Sunday, October 31, 2010

Spooky Sydney

Every once in awhile my site visit schedule allows me to attend local events.  One of my favorite events this year was the ghost tour of Sydney's historic north end.  I don't usually go in for all that paranormal stuff, but when Peyton extended the invitation I figured it would beat hanging out in a hotel room all night.  Anna MacNeil joined me for the tour, which was a great chance for us to get to know each other better since she is the newest member of the Information Management and Access Committee.

The tour begins at St. Patrick's Church where the guide talks about the church being built on top of a graveyard and bodies being discovered during renovations.  And since it's a ghost tour, we heard all about various spooky experiences that people have had in the building.  From there we walked through the streets, learning about an old military base where soldiers experienced forerunners, houses of ill repute where soldiers got into trouble, and murder plots and executions.  We also learned about homes with basements that were converted into prison cells, and how previous and current owners have dealt with these interesting spaces and the interesting occurrences that seem to accompany them.  I also heard the story of Moxham Castle, a seemingly cursed property on which the hotel where I was staying now stands (complete with many tales of frightened staff and visitors).  So needless to say I spent the rest of the evening sitting in bed and waiting for something creepy to happen.

Cossit House Museum
One part of the tour definitely stands out more than the others.  Cossit House is believed to be the oldest house in Sydney, dating back to 1787.  Now part of the Nova Scotia Museum, the house has been restored and furnished in accordance with late 18th century practices.  All that I will say is that by the end of this tour, the hair on the back of my neck was standing up and I was more than ready to get outside again.  Thankfully the tour ended back at St. Pat's (as it is affectionately known), and everyone enjoyed some tea and scones.

On a lighter note, I also learned on this tour that J.R.R. Tolkien's mythical ents aren't so mythical.  As you can tell, this one instructed me to keep quiet, but if you go wandering through the streets and keep your eyes peeled, you may notice that you're being watched.

So the next time you're in Sydney during the summer, be sure to check out the Ghost Tour hosted by the Old Sydney Society.  I promise that you won't be disappointed.

Happy Halloween!

Wednesday, October 6, 2010

Tribute to Jim McLean

It is with great sadness that I announce the passing of a wonderful colleague and friend, Jim McLean, who passed away on Sunday after a 16 month battle with cancer.  Jim's wife Rilla has been an active member of the Port Hastings Historical Society for many years and so once he retired, he was recruited.  At special events he could be seen with a camera hanging around his neck, quietly documenting the goings-on.  Having worked with computers and databases for much of his career, he found a natural fit with the Passage Project and took over its administration at the Port Hastings Museum & Archives.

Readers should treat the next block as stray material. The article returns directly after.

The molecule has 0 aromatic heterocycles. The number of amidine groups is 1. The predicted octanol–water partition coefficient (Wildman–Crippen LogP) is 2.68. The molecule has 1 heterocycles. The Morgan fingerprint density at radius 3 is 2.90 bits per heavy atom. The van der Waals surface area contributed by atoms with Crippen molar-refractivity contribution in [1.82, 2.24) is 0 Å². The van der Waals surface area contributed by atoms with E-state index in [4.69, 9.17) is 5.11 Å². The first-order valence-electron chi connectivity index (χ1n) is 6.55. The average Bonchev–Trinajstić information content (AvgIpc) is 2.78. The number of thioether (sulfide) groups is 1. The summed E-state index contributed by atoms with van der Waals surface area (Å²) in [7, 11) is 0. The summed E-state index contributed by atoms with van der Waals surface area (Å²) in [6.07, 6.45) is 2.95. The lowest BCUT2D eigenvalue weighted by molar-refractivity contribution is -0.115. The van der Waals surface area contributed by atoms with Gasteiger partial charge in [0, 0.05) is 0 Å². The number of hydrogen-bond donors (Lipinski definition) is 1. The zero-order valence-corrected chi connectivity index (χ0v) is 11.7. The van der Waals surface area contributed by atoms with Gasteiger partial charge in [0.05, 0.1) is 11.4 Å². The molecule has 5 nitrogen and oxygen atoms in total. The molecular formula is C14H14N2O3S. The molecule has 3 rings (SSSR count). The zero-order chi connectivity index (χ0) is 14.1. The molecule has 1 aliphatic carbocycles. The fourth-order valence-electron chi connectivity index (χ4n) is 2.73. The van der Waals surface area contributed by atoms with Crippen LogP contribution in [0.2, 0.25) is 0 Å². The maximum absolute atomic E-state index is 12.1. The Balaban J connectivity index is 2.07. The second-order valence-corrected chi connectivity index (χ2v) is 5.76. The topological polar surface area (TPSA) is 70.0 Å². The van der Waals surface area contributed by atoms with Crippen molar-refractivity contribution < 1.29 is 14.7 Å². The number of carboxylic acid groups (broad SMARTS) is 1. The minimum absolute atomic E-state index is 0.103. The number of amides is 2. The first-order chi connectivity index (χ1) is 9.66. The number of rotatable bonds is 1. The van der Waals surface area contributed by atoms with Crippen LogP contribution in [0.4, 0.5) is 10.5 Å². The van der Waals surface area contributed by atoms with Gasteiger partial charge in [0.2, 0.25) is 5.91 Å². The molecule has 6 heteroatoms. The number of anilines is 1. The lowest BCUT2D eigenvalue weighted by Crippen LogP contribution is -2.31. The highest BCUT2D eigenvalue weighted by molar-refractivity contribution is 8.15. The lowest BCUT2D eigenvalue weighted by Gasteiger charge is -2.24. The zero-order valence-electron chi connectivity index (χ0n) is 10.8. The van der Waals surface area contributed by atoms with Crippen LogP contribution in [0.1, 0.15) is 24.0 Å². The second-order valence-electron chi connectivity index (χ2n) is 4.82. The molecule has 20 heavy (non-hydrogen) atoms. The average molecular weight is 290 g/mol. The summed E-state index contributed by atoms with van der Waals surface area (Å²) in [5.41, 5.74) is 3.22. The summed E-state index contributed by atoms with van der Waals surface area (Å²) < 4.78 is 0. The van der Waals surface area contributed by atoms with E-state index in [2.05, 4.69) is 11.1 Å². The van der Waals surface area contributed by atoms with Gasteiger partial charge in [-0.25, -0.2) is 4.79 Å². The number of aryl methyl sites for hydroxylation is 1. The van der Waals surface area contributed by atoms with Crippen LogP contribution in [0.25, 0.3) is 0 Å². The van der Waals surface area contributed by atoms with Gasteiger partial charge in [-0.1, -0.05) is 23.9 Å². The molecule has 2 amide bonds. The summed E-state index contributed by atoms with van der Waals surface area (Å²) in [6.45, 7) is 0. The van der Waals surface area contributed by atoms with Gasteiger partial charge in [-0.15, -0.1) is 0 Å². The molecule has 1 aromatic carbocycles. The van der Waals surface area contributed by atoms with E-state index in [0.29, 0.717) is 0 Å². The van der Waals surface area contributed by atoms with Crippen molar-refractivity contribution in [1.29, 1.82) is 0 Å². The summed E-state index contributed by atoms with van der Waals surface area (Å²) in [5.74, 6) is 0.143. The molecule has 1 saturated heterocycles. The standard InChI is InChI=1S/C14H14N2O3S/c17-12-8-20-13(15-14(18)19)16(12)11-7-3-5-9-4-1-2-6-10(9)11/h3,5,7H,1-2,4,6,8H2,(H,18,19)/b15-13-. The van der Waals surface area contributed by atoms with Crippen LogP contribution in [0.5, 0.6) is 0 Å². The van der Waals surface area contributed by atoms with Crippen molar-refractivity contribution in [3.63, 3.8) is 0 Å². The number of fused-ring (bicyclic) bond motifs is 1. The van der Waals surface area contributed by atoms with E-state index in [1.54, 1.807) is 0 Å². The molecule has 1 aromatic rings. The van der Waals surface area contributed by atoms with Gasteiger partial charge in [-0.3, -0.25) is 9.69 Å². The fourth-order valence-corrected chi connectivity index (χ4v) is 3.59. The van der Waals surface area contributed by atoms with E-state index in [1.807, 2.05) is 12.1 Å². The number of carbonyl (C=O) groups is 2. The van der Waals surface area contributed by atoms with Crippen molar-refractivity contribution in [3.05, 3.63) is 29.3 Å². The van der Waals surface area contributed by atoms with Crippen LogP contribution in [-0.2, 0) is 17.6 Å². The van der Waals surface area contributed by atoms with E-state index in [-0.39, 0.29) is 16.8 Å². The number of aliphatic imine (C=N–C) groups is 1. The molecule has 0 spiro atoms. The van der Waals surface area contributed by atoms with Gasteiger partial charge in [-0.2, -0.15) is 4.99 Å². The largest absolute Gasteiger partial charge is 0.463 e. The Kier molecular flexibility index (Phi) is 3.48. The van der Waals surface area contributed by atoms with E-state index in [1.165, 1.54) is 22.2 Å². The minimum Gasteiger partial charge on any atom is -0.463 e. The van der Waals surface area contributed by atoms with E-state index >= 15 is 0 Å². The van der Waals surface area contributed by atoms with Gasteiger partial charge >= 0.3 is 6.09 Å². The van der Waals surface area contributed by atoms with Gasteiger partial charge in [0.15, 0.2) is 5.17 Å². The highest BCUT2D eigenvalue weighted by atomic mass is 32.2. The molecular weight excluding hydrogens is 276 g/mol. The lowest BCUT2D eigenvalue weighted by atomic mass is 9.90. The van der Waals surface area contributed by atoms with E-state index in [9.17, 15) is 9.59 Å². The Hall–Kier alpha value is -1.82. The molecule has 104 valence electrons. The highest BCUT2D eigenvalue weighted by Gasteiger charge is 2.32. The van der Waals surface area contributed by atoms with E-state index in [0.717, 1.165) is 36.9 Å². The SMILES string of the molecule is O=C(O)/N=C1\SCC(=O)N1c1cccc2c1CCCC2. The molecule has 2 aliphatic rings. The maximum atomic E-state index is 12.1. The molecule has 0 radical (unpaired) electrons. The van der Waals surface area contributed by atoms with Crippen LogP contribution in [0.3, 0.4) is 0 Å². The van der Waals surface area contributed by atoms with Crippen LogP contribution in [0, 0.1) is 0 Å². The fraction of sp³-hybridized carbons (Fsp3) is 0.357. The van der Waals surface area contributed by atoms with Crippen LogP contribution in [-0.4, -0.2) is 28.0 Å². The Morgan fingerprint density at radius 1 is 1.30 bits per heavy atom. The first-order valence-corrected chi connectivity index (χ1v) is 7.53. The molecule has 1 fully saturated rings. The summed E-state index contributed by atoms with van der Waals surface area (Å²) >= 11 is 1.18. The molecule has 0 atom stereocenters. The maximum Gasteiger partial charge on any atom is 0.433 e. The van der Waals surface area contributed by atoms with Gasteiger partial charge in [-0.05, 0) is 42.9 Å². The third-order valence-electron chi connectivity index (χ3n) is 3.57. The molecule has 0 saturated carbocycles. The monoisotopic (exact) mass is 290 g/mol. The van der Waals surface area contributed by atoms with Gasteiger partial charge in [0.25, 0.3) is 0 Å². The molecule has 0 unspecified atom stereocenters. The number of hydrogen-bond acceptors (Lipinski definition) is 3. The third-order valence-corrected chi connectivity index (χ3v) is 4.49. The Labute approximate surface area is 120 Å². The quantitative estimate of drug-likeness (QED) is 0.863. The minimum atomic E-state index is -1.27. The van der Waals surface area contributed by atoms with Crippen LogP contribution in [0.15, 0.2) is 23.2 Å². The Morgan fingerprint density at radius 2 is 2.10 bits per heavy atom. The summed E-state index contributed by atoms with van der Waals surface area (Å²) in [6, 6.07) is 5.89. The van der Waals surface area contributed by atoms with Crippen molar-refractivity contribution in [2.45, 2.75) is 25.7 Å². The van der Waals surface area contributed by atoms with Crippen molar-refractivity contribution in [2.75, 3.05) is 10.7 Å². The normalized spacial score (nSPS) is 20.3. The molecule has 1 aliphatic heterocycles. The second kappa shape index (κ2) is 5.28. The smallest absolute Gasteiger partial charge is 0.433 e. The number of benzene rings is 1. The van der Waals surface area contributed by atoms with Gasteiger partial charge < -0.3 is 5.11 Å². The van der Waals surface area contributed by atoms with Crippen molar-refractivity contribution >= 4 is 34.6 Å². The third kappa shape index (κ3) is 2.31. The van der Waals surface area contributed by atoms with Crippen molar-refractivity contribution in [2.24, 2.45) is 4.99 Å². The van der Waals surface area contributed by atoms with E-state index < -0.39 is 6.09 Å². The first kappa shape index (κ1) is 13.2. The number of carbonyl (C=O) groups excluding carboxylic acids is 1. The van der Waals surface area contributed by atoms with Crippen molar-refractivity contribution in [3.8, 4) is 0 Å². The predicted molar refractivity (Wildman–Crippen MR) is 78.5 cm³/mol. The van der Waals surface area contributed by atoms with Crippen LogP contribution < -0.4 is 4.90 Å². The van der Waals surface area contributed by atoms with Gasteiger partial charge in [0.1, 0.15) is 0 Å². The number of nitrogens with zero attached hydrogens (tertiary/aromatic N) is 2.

Jim has been a member of the Passage Steering Committee (now the IT & Collections Management Advisory Committee) for the past two years.  In addition to serving as our Cape Breton representative, Jim was our technical expert.  Whenever any questions came up about the database system or how we should move forward, he was there with an answer.  He was the instigator for our most recent system updates, and was looking forward to helping develop our new database system.

When Richard and I first met Jim in 2007 we were surprised and very impressed with how much he knew about computers and databases.  Jim was such a fount of knowledge that we knew he would make a great addition to the committee.  He understood the importance of having good information in-house, as well as sharing the museum's information with the general public.  Not only did he come to the table with great ideas, but he wrote several research documents for us on museum database systems.  He made certain to do his homework before he would make any recommendations, but we found more often than not that his many years of database experience with Stora enabled him to answer whatever questions we threw at him.

When he first called to tell me about the cancer diagnosis, Jim didn't seem that concerned.  He assured me that everything would be fine and he didn't want or need to step down from the committee.  Even though he was undergoing treatments he would Skype in to meetings and made sure to provide input on various initiatives.  He even attended a dinner meeting in April when we were in Port Hawkesbury for the conference.  Jim remained positive and maintained his sense of humour throughout his ordeal.

On behalf of the IT & Collections Management Advisory Committee, and ANSM as a whole, I extend our deepest and most heartfelt sympathy to Rilla and the rest of Jim's family and friends.  He has definitely left a hole that can never be filled.  We'll miss you Jim.